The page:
It is a simple idea and a good one. Before the start of each fiscal year, before tax dollars are spent and more public debt is incurred, Congress is supposed to pass a set of laws telling the American people the plan for spending their money.
As we begin the 2013 fiscal year, however, none of the 12 regular appropriations bills that are supposed to fund the activities of the government and its programs has become law. The Senate has not voted on a single appropriations bill this session, and it has failed to pass a budget for the third year in a row. The House has outperformed the Senate by passing a budget and seven regular spending bills, but that should be read as faint praise.
In what passes for responsible governing in Washington these days, Senate Majority Leader Harry Reid and House Speaker John A. Boehner struck a deal this summer for a stopgap measure to avert a government shutdown and keep the bureaucracy running at current spending levels for the next six months, past the election and lame-duck session of Congress and into 2013.
Ask why we are in this sorry state of fiscal irresponsibility and the partisan finger-pointing begins. A focus on split party control in Washington and the current rancor obscures the underlying and more serious problem.
The process for writing and enacting spending bills has not produced regular appropriations bills on time -- or even close to it -- for more than a decade. That breakdown has occurred under the leadership of both Republican and Democratic presidents, with congressional majorities of both parties and with unified and divided government in Washington.
Beginning with fiscal 2001, Congress has taken more than 60 days past the start of each fiscal year to conclude the appropriations process, with the median length of time to reach a deal stretching 89 days beyond the fiscal year's start.
In fiscal 2003, 2007, 2009 and 2011, the budget negotiations took more than 130 days after the start of the fiscal year. A striking feature of the process during three of those four years is that Congress and the president managed to enact only defense and homeland-security-related appropriations bills on time or early in the fiscal year and then proceeded to engage in protracted wrangling over the rest of the budget.
In fiscal 2011, Congress relied on a series of stopgap measures, or continuing resolutions, to fund the entire government until 190 days into the fiscal year. Only in mid-April 2011 did Congress pass a regular spending bill for the Defense Department, while running everything else in government on continuing resolutions for the rest of the year.
Contrast that with the 1990s, when Congress twice managed to finish its spending bills before the beginning of the fiscal year and usually wrapped up its appropriations work in less than 60 days after the start of the fiscal year.
During 1992 and 1996, when the appropriations process extended more than two months past the start of the fiscal year (1996 saw two government shutdowns for failure to reach agreement on continuing resolutions) Congress still made early and steady progress on appropriations. At least two-thirds of the 12 or 13 regular appropriations bills were enacted within 90 days.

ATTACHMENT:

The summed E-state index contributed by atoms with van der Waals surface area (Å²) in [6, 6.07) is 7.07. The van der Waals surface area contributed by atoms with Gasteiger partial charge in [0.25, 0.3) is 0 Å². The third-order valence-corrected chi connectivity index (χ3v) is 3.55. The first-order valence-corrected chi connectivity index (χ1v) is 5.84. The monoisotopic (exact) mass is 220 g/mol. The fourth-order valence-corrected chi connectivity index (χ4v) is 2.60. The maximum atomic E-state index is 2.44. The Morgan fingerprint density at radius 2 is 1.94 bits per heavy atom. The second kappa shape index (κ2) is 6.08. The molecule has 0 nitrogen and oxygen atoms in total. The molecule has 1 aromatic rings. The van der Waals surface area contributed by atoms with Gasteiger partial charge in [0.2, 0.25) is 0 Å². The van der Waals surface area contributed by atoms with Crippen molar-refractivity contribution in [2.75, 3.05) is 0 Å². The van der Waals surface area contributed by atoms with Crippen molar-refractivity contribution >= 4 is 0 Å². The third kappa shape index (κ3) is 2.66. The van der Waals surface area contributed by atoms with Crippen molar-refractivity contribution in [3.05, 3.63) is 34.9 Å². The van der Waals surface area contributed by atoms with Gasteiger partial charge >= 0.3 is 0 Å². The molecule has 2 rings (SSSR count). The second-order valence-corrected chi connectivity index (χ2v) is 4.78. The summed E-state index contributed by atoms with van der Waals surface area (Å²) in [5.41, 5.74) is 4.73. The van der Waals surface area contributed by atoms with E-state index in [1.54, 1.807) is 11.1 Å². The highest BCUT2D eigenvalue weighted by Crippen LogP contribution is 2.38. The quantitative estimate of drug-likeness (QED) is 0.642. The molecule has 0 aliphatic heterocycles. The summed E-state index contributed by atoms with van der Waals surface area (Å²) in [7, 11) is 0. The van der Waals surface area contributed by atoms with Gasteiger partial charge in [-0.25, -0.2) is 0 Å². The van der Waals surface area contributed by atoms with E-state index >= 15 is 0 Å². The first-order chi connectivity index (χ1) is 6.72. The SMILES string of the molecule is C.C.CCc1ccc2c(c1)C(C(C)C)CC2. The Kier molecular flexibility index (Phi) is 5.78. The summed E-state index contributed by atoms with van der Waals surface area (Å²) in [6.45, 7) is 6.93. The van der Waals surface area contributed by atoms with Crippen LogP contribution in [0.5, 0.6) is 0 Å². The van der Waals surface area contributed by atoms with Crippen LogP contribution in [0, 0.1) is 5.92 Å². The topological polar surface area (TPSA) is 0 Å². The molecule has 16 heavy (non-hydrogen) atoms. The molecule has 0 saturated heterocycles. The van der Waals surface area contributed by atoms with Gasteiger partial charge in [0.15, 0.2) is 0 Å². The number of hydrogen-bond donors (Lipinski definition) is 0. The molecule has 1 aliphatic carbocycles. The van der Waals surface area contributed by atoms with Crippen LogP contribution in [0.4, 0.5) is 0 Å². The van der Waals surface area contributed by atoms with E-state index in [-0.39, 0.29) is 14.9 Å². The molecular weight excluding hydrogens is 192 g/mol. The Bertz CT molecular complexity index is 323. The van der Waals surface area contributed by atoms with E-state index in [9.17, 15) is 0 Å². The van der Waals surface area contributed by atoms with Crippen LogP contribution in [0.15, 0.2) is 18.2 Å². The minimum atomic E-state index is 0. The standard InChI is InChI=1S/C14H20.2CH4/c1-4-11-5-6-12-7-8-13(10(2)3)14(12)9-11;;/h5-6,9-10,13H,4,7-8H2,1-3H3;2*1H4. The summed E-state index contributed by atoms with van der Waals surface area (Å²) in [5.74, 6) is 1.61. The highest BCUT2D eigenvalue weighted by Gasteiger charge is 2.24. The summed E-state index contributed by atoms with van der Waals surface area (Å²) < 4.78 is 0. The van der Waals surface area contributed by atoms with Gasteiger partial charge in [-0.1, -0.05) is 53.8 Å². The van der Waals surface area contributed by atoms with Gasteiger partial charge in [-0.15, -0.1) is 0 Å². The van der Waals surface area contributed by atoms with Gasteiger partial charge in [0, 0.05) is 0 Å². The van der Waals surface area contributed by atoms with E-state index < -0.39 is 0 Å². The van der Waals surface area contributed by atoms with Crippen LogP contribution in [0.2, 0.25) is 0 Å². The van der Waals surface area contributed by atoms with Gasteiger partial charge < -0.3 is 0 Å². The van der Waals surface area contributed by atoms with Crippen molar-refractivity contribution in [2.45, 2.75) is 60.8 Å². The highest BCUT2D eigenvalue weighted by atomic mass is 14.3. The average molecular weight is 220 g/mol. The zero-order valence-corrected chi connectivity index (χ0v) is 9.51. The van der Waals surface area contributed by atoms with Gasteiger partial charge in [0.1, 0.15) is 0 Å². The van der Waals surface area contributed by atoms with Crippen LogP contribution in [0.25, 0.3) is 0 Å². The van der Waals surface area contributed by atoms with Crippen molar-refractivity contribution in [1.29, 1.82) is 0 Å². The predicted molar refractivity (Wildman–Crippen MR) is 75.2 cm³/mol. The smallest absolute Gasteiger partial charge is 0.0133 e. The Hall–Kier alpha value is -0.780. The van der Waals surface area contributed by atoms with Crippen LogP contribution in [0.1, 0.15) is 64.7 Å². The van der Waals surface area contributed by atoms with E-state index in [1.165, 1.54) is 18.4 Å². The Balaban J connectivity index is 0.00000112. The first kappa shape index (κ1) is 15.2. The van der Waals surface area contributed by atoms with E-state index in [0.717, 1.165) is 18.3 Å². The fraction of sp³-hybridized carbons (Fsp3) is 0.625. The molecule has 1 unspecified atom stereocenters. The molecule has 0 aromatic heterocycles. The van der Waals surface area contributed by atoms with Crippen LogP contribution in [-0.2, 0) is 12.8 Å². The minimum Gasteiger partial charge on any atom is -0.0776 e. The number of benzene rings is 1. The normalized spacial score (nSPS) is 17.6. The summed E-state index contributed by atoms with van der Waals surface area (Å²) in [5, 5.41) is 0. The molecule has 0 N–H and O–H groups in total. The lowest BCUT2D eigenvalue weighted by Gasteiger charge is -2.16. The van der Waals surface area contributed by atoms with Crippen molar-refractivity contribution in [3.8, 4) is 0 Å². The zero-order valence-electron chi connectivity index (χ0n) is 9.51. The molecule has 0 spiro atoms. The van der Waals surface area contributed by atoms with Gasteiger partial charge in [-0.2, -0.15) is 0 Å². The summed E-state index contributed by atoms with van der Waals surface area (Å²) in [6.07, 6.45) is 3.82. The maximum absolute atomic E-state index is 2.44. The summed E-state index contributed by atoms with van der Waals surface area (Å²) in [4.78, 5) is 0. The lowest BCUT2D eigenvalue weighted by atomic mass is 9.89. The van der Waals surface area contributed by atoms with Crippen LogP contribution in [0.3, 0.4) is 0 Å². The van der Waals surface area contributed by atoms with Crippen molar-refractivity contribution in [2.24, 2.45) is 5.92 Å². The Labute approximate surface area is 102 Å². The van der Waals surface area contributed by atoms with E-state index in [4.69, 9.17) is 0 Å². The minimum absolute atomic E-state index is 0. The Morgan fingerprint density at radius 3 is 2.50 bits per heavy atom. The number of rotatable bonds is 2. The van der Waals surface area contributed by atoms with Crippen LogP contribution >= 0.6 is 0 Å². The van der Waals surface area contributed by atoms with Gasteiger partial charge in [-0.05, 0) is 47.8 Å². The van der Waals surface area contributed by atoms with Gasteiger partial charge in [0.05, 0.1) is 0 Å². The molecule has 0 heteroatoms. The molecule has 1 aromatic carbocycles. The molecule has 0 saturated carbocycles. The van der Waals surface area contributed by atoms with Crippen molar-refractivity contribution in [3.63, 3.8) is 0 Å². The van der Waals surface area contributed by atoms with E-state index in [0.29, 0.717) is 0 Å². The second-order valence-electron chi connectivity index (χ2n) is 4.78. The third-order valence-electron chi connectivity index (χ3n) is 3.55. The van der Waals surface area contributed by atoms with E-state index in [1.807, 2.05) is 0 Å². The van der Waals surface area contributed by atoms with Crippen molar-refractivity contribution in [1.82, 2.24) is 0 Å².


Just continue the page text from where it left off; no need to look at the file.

If there is any consolation to be found in the flailing of the current Congress, it is that maybe we finally have hit bottom.
The April 2011 flirtation with a government shutdown, the summer 2011 budget battle and its accompanying downgrade of U.S. credit, the failure of the supercommittee and now the looming Jan. 1 fiscal cliff are impossible to ignore. We are approaching an asymptote of total congressional budgetary dysfunction.
The Congress elected this November will be faced with a stark reality: The time has come to engage in some institutional maintenance.
It was institutional maintenance that prompted Congress to undertake landmark budget process reform in 1974 with the Congressional Budget Act. In response to President Nixon's impoundment of funds that Congress already had authorized and appropriated, members of Congress took action to restore their capacity to exercise their constitutional power of the purse. That reform did more than restrict the ability of the executive branch to withhold funds, it remade the budget process to better fit the realities of how Congress worked as well as the size and scope of the federal government.
Today, Congress still operates with a budget and appropriations process based on reforms made in 1974. Of the most significant changes that have been made since then, all were made in the 1980s and '90s.
This time around, the need for major reform to the congressional budget process has been brought on by Congress' internal problems.
The budget and appropriations processes as they exist today were not built to withstand the politics of an increasingly partisan and polarized Congress. Nor were they designed to function effectively in the era of the permanent campaign for re-election.
Without an overhaul of the way lawmakers do their work, it will be difficult for any congressional majority, whether large or small, Republican or Democratic, to spend the people's money responsibly.
Tammy M. Frisby is a research fellow at the Hoover Institution and teaches political science and public policy at Stanford University.